With the 2012 holiday season behind us, it's that time again when everyone sets to work on those New Year's resolutions. If you haven't done so recently, now might be the perfect time to take a good, hard look at your FICO credit score. There are two main criteria that mortgage lenders look at when determining if you are a good candidate for a loan; one is your debt to income ratio and the other is your FICO score. In general, FICO scores range from 500 to 800. Mortgage lenders generally consider a score above 680 to 720 as acceptable. This being said, the average FICO score on a new mortgage is 750. Whether buying a new home is on your to-do list in 2013 or not, it's important to be aware of your credit score and how to go about improving it.
Below you'll find some great advice from Bob Waun of Bankers Home Loan on how to improve your FICO credit score and thus, put yourself in a better position to buy a home.
1. Know what's on your credit report
Everyone makes mistakes, even credit bureaus. You are entitled to a free credit report at www.annualcreditreport.com once a year. This is a government-sponsored website and the inquiry does not negatively affect your credit score (unlike creditor inquiries). So take advantage of this opportunity to review your credit report and make sure everything checks out.
However, do not use www.freecreditreport.com which is a business that sells your personal information to advertisers.
Disputing any errors you do find takes time. Additionally, an open dispute can lead a mortgage lender to deny your home loan request because it is seen as an open question about the validity of the entire report. If you are going to dispute items, resolve these before applying for large purchases on credit.
2. Too many inquiries can lower your FICO score
Yes, this is true, but a couple of inquiries in 90 days will not permanently damage your good credit standing. This myth about inquiries has been propagated by lenders who want to discourage consumer shopping. Rate shop in a specific period of time and don't apply for unneeded credit.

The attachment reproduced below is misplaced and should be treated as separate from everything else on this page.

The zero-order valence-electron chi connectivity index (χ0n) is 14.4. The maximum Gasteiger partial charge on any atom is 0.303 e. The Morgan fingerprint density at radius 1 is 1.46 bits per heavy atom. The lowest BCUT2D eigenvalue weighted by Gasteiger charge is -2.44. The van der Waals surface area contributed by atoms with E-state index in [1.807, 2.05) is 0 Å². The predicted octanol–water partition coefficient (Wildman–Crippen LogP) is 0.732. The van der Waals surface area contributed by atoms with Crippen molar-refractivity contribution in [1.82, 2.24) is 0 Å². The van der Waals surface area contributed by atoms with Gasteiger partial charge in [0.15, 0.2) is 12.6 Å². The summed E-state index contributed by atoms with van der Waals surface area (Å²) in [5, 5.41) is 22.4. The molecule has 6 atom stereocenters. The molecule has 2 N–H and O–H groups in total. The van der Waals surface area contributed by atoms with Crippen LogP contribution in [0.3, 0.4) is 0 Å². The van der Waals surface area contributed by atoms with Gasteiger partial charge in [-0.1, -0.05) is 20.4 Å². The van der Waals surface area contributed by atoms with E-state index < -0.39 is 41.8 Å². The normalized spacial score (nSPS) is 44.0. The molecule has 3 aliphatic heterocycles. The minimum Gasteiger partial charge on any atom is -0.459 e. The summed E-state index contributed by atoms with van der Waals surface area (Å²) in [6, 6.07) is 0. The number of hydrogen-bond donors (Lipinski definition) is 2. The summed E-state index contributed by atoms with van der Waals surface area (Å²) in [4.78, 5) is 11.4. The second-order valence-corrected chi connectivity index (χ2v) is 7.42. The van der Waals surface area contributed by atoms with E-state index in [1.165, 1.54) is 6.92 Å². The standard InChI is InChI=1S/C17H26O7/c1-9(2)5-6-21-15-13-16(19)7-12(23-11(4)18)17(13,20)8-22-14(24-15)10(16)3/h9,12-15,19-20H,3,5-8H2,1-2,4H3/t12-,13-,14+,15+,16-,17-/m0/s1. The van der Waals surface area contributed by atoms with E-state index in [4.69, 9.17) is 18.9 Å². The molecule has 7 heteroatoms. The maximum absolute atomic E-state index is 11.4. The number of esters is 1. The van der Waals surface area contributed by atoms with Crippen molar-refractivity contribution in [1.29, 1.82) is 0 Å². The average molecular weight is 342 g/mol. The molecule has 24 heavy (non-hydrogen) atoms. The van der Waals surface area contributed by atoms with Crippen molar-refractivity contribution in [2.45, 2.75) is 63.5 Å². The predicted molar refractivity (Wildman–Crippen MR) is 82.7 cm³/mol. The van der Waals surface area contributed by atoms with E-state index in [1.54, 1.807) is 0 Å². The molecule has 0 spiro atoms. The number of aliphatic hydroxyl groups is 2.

3. Consolidate debt and reduce the amount you owe
This may seem obvious, but it is the most common reason for a low FICO score. To lenders, multiple credit cards with small balances looks like a pattern of willy-nilly borrowing.
You should strive to consolidate or pay off these minor charges and show the small accounts as “closed, paid as agreed.” However, note that closing accounts does not make them just go away, most credit line items will stay on your report for 7 years.
4. Address and resolve credit issues
If you have a credit issue, engage the lender and get it resolved. That $20 DTE collection account from 2009 is damaging your credit as much as not paying your car payment. The little items have weight on your FICO score and can often be resolved with a phone call and letter. Get all resolutions and pay-off agreements sent to you in writing by fax or email, while you are on the phone line with the lender.
This may all seem overwhelming! Like with anything, take it in small "baby steps" and you'll be well on your way to improving your FICO score and getting you into the home of your dreams! As always, please feel free to contact either Lori Acker or myself with any questions. Happy 2013!